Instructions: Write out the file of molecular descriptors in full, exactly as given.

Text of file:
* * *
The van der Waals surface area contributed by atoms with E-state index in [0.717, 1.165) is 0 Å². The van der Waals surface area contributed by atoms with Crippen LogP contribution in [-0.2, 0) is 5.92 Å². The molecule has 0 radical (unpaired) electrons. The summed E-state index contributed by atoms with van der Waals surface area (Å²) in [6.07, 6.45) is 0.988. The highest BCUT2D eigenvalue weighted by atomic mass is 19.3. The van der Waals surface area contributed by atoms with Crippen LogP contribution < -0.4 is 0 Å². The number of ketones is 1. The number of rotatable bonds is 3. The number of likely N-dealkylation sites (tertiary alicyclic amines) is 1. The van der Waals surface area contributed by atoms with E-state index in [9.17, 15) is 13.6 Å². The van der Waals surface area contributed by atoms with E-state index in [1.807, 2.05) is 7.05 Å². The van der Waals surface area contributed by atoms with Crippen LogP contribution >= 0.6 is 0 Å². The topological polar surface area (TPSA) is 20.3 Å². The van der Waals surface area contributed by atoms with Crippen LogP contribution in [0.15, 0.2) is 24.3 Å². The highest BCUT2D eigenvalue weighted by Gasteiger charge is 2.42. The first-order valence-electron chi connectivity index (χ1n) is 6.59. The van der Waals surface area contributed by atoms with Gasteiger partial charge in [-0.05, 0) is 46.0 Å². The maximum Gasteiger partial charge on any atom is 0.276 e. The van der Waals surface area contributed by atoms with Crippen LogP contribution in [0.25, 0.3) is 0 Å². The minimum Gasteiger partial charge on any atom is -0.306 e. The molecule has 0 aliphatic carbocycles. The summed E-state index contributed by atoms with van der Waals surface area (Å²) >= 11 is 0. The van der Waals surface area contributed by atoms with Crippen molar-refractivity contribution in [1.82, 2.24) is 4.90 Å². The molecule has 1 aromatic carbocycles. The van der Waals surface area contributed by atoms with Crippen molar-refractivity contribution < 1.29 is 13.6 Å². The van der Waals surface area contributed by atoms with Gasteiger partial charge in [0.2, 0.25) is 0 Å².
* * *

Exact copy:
The van der Waals surface area contributed by atoms with E-state index in [0.717, 1.165) is 0 Å². The van der Waals surface area contributed by atoms with Crippen LogP contribution in [-0.2, 0) is 5.92 Å². The molecule has 0 radical (unpaired) electrons. The summed E-state index contributed by atoms with van der Waals surface area (Å²) in [6.07, 6.45) is 0.988. The highest BCUT2D eigenvalue weighted by atomic mass is 19.3. The van der Waals surface area contributed by atoms with Crippen LogP contribution < -0.4 is 0 Å². The number of ketones is 1. The number of rotatable bonds is 3. The number of likely N-dealkylation sites (tertiary alicyclic amines) is 1. The van der Waals surface area contributed by atoms with E-state index in [9.17, 15) is 13.6 Å². The van der Waals surface area contributed by atoms with E-state index in [1.807, 2.05) is 7.05 Å². The van der Waals surface area contributed by atoms with Crippen LogP contribution >= 0.6 is 0 Å². The topological polar surface area (TPSA) is 20.3 Å². The van der Waals surface area contributed by atoms with Crippen LogP contribution in [0.15, 0.2) is 24.3 Å². The highest BCUT2D eigenvalue weighted by Gasteiger charge is 2.42. The first-order valence-electron chi connectivity index (χ1n) is 6.59. The van der Waals surface area contributed by atoms with Gasteiger partial charge in [-0.05, 0) is 46.0 Å². The maximum Gasteiger partial charge on any atom is 0.276 e. The van der Waals surface area contributed by atoms with Crippen LogP contribution in [0.25, 0.3) is 0 Å². The minimum Gasteiger partial charge on any atom is -0.306 e. The molecule has 0 aliphatic carbocycles. The summed E-state index contributed by atoms with van der Waals surface area (Å²) >= 11 is 0. The van der Waals surface area contributed by atoms with Crippen molar-refractivity contribution in [1.82, 2.24) is 4.90 Å². The molecule has 1 aromatic carbocycles. The van der Waals surface area contributed by atoms with Crippen molar-refractivity contribution < 1.29 is 13.6 Å². The van der Waals surface area contributed by atoms with Gasteiger partial charge in [0.2, 0.25) is 0 Å².